Located 2,300 feet under the surface of Cayuga Lake, a seven mile mine cranks out 2 million tons of raw salt every year, which is mostly used to defrost icy roads in Ithaca and across the northeast United States.
Mining salt from under the lake, however, is met with rising concern over its impact on lake salinity. The Department of Environmental Conservation’s approval for Cargill, the nation’s largest privately owned company, to drill a new 2,500 foot-deep hole from ground level was met with local opposition. Cayuga Lake Environmental Action Now, a local activist group, and local governments, including the City of Ithaca, filed a legal action against the DEC and Cargill in 2017.
Cargill, the nation’s largest privately owned company, first received permit to mine under Cayuga Lake in 1975. Named the #4 Shaft Project, the company said the current project “will be used to bring power into the mine closer to the working areas,” according to Cargill’s website.
As the court has not yet reached a decision, Cargill has not suspended its on-site preparation.
Founded by John Dennis Ph.D. ’87 in 2017, CLEAN has been organizing local campaigns against sub-lake mining. The group focuses on water sources in central New York and particularly Cayuga Late, according to Dennis.
“We are not against mining, but we are against mining under the lake. They are mining under the lake because it is much more profitable,” Dennis told The Sun.
Prof. John Warren, geology, Chulalongkorn University, Thailand and director of SaltWork Consultants, told The Sun that because Cayuga Lake was cut by glacial ice before the lake was formed, mining under the lake might cause problems for the support between the lake and the mine.
Cargill conducted its own study examining the likelihood of the risk. The study was reviewed by the New York DEC, but the findings were not released to the public.
Although the New York DEC has already approved the #4 Shaft project, CLEAN, the City and Town of Ithaca, the Town of Ulysses, the Village of Union Springs and other individual plaintiffs demanded an Environmental Impact Statement, which would communicate the risks of the mine to the public.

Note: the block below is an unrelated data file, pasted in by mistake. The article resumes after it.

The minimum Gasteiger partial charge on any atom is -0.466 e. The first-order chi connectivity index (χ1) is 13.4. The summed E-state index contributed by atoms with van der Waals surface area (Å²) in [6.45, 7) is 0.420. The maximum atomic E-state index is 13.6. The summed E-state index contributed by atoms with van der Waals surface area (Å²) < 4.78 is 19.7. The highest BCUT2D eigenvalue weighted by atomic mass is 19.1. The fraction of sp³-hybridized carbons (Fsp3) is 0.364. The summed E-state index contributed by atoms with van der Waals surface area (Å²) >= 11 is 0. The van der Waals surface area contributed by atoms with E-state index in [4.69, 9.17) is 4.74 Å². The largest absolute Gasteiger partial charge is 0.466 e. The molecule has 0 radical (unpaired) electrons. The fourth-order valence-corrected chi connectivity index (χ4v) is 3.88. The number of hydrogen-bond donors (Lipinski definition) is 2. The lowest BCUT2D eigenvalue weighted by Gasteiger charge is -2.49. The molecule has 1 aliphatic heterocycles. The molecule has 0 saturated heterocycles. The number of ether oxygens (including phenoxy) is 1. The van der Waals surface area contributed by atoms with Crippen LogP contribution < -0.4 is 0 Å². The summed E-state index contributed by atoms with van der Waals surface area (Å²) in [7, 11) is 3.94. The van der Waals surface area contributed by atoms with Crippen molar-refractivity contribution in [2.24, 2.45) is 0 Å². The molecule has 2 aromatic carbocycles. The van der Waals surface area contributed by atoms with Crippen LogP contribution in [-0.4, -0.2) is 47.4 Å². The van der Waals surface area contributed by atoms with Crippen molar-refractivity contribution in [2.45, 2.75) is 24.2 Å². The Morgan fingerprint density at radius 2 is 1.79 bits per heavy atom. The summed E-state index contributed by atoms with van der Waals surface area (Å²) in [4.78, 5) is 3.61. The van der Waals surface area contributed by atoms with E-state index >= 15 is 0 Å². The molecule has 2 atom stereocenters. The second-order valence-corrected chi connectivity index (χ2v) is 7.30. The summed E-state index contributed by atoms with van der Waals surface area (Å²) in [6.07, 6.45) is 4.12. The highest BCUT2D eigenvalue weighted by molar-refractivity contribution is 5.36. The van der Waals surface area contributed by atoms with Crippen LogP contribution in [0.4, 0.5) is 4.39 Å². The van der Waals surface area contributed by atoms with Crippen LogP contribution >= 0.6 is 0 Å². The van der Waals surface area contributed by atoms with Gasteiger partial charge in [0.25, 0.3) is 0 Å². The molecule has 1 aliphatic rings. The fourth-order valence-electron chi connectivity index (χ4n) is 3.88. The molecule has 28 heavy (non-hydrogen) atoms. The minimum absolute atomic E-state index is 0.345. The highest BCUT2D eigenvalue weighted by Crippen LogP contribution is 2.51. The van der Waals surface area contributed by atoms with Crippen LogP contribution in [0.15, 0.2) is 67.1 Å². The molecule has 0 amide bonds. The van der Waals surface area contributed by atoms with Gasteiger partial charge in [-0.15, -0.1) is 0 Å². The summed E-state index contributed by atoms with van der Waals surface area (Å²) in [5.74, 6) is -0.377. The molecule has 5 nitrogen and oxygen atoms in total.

“What strikes me as odd about this [is] that when Cornell built the lake-source cooling facility, Cornell University was required to do extensive environmental review [and] years of environmental impact statements,” Prof. Clifford Kraft ’75, natural resources, told The Sun. “It seems inconsistent to me that the DEC is not requiring extensive environmental review.”
While many local activists oppose the #4 shaft, they also acknowledged the mine’s financial importance to the area. According to the Cargill website, the mine contributes $4.6 million to the Lansing economy alone.
“I know the mine has employed a lot of people for a long time,” said Hilary Lambert, CLEAN steering committee member. “It is a very valuable part of the Lansing community.”
“While we can’t speak to pending litigation, we can speak to Cargill’s long-standing role as a key employer and good corporate citizen to Tompkins county. This includes consideration of the environment and natural resources that are so vital to the area,” Cargill wrote in an email to The Sun.
Dennis expects the court to release a decision on the case within the next few weeks. Meanwhile, Cargill will continue to publish online updates on the construction of the #4 Shaft project.